Thursday, July 23, 2009


I am back in Germany! I left the States Monday night and touched down in Basel around 11.00am Tuesday morning. I have been enjoying my first few days back in the BFA community. It is a bit weird to be here without any students, and honestly I do not like it as much. However I have been very thankful of the opportunities I have had to meet up with other BFA staff that I rarely get to see during the school year. It is my hope to connect and be involved with fellow BFA staff throughout the year. Though I wish the students were here, I am enjoying it so far. I have been blessed by a local family who has opened their house and encouraged me to use it as my own. Yesterday I showed up after work and watched their two boys play Wii for a little while, then enjoyed a nice nap. I swear they have the most comfortable couches in all of Germany!

For the next ten days I will go to school in the morning to put in my 'work-days.' Yesterday I was out mowing and weed-whacking (until I broke the thing!) and today I was putting furniture together and pulling weeds. Yesterday at the start of the day I had an encounter that quickly reminded me I was in a foreign country. I was standing by the mower while my partner was checking something out behind the house. A local German walked up to me and started saying something, I caught enough to know he was talking about the mower, so I simply nodded and said, "ya ya" When he continued talking and asked a question... I stared at him, with absolutely no idea what he just said.
I had to laugh while pulling weeds, because I was pulling for over three hours, right outside the school. I felt as though I had gotten in trouble and was out there as a form of detention. I am glad to help around the school, but pulling weeds is not a personal favorite. I pulled for three hours today, and have about an hour and a half left ahead of me tomorrow.

Saturday August 1st, will kick off our Res. Life orientation! I am excited to reunite with the returning RAs, and meet the new RAs and Dorm Parents we have coming in! At this point many of them have not purchased their tickets per lack of financial support. Your prayers in this regard would be greatly appreciated.
It was difficult being home for such a short period of time over the summer, but I am confident I am where I am supposed to be. There is peace and joy in that.
Blessings from Germany.


Friday, July 17, 2009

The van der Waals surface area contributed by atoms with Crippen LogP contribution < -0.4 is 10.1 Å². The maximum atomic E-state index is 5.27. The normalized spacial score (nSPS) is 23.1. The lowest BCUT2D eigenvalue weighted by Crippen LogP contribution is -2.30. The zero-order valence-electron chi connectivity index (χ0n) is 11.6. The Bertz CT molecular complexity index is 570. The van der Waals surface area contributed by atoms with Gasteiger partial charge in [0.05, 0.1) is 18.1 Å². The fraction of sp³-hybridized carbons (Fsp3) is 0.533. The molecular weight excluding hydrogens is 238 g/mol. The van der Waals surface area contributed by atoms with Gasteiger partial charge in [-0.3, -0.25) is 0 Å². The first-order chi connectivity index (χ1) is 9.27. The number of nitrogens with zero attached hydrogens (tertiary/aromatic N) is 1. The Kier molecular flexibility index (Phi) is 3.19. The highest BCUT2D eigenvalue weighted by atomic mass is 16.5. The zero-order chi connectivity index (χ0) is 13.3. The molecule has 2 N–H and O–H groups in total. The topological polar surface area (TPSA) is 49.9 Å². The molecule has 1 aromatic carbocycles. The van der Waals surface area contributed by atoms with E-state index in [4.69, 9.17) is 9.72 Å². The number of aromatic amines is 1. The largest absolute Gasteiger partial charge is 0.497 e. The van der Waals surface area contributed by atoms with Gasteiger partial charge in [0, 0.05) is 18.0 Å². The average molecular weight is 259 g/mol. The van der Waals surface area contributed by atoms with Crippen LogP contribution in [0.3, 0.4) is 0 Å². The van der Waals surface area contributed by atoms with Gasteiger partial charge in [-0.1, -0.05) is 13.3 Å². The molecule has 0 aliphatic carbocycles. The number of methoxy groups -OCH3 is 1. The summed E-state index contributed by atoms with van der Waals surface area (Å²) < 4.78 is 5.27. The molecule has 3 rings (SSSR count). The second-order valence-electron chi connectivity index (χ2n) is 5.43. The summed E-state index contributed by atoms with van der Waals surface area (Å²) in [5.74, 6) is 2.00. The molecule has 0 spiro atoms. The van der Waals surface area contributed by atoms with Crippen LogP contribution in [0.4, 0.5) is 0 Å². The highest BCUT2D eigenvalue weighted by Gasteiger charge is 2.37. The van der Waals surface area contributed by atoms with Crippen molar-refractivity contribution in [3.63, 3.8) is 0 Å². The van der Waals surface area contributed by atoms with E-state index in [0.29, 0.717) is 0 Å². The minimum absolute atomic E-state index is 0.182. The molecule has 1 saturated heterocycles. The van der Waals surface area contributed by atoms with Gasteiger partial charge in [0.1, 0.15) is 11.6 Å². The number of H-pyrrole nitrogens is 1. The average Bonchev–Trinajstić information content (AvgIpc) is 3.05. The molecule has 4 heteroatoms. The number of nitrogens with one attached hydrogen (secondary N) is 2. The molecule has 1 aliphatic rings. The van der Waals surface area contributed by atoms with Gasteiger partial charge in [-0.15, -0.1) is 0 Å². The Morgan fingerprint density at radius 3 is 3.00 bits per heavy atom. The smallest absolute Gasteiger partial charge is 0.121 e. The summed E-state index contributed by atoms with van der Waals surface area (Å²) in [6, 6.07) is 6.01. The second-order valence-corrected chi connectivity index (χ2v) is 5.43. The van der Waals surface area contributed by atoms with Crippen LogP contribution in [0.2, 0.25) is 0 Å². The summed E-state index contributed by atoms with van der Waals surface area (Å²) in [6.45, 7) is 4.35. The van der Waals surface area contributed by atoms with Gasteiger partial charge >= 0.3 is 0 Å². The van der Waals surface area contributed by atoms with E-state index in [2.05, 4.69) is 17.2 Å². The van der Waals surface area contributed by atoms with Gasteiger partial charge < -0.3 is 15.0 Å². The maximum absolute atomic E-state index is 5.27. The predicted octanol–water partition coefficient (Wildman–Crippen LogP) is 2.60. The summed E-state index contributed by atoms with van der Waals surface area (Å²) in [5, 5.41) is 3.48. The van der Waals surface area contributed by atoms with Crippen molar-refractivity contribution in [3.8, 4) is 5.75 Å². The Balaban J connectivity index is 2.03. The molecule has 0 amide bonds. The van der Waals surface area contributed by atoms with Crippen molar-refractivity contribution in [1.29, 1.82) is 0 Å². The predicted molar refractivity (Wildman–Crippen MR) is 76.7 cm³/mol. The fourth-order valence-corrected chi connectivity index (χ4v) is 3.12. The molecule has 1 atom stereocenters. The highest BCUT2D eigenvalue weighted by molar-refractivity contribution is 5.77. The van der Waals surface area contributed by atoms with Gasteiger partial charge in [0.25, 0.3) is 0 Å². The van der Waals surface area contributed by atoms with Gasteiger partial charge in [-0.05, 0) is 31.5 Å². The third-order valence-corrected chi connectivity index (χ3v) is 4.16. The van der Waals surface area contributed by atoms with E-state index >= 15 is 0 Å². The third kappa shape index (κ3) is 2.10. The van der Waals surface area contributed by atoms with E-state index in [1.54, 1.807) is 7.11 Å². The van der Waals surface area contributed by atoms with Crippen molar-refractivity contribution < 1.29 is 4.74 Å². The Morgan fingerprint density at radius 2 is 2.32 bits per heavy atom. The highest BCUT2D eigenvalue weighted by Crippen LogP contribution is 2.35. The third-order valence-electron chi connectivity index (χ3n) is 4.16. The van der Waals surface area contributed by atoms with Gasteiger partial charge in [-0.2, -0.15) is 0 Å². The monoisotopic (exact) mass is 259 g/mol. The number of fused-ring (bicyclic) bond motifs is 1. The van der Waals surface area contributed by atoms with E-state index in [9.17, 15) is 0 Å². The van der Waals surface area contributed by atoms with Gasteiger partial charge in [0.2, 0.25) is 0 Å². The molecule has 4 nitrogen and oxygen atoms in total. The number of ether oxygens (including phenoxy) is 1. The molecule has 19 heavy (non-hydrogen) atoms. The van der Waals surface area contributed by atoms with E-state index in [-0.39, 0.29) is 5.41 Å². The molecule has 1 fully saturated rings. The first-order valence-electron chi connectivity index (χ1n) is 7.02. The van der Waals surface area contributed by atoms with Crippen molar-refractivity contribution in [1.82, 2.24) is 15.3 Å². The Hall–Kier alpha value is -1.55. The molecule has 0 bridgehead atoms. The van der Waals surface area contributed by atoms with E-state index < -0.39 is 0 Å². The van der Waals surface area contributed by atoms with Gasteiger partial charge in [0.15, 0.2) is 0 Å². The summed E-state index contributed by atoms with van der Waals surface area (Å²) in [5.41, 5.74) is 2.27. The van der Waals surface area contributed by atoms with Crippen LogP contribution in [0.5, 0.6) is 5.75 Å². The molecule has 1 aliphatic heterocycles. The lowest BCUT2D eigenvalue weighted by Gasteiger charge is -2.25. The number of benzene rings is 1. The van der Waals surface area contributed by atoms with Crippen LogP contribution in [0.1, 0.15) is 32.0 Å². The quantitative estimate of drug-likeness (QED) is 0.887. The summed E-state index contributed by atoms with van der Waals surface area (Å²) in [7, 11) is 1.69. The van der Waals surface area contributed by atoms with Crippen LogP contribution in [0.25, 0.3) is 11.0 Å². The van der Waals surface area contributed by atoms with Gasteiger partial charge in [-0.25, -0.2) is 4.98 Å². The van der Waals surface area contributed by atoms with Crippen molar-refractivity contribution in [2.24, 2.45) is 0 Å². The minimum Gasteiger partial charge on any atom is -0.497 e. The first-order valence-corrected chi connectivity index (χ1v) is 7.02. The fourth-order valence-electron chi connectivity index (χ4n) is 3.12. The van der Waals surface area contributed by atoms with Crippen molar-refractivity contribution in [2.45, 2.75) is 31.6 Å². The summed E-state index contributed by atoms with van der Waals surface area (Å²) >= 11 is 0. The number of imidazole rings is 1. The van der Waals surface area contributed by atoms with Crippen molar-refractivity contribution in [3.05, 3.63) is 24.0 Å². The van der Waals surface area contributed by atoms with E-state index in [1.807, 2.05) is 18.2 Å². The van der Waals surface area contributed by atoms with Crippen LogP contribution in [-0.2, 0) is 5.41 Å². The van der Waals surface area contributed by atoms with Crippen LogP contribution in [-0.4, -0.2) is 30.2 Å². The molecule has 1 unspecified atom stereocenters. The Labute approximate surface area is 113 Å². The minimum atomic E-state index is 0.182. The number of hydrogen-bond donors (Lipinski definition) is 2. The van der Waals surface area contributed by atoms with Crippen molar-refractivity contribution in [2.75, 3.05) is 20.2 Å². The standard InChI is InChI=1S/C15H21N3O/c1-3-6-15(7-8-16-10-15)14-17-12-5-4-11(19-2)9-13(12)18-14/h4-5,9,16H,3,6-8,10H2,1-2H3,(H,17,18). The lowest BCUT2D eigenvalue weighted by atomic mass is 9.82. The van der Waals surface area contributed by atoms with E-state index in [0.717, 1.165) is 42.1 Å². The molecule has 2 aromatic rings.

Packing up!

Well the time has come to start packing up! My summer in the States went by real quick, but was filled with moments of relaxation, adventure, and quality time with family and friends. I will be flying out Monday evening at 6.05, and arriving Tuesday morning at 11.00 (5.00am est). Though my total travel time will be slightly over 11 hours, I am pleased that I fly directly from Boston to London and then London to Basel. It will be a lot of time in the air, but fewer flights and fewer airports, which is always a plus.
I have started to pack up and get everything in order. But if you would like to give me a call before I leave, please do so. 603.988.3179.
If you are reading this, and have not received a DVD in the mail from me, and would like one, let me know and I will get one in the mail to you before I leave. Putting together a DVD was one of my main projects over the summer. It is my hope that the DVD shows you where I live, the students I am with, and a bit of the passion and love I have for serving in Germany.
I hope to hear from you before I leave, but if not I will post upon my arrival in Germany.

Thursday, July 9, 2009


Though I have lived in many different places, all carrying their unique characteristics, one of the aspects they all hold in common is that every place I have lived, goes through four different seasons in a calendar year. Within these seasons one can find things to be excited about, and things to complain about. Additionally each season carries its’ own set of unique qualities that distinguish it from the others.
Each year starts with the ringing in of a new year with a joyous celebration. In many places this celebration occurs where the ground is covered with snow. There are few things more beautiful than the sun reflecting off a tree’s iced-over limb, onto a ground sprinkled with a fresh powdery snowfall. Few things are more unbearable than shoveling your driveway at 5.30 am, or walking to class in weather below zero, before the wind chill. Yet, as quickly as a snow storm can blow in, the snow can melt and spring has sprung! Think of the creativity and promise that is held in each and every budding flower. Which, of course will not grow without the never-ending days of rain. But, don’t hold onto your umbrella too tightly, as summer is lurking around the corner and with it, warmth and freedom from school. Vacations, beaches, barbeques with watermelon and lemonade, baseball games, all signal the joys of summer. Naturally everyone attempts to take advantage of the sun and beaches become overcrowded, traffic jams move slower than your metabolism and the ice cream truck won’t leave your neighborhood alone! Saving the best for last, fall comes, and with it an abundance of apple cider, apple sauce and homemade apple pie – for others fall is represented by the changing of leaves, but it is primarily all about the apple cider.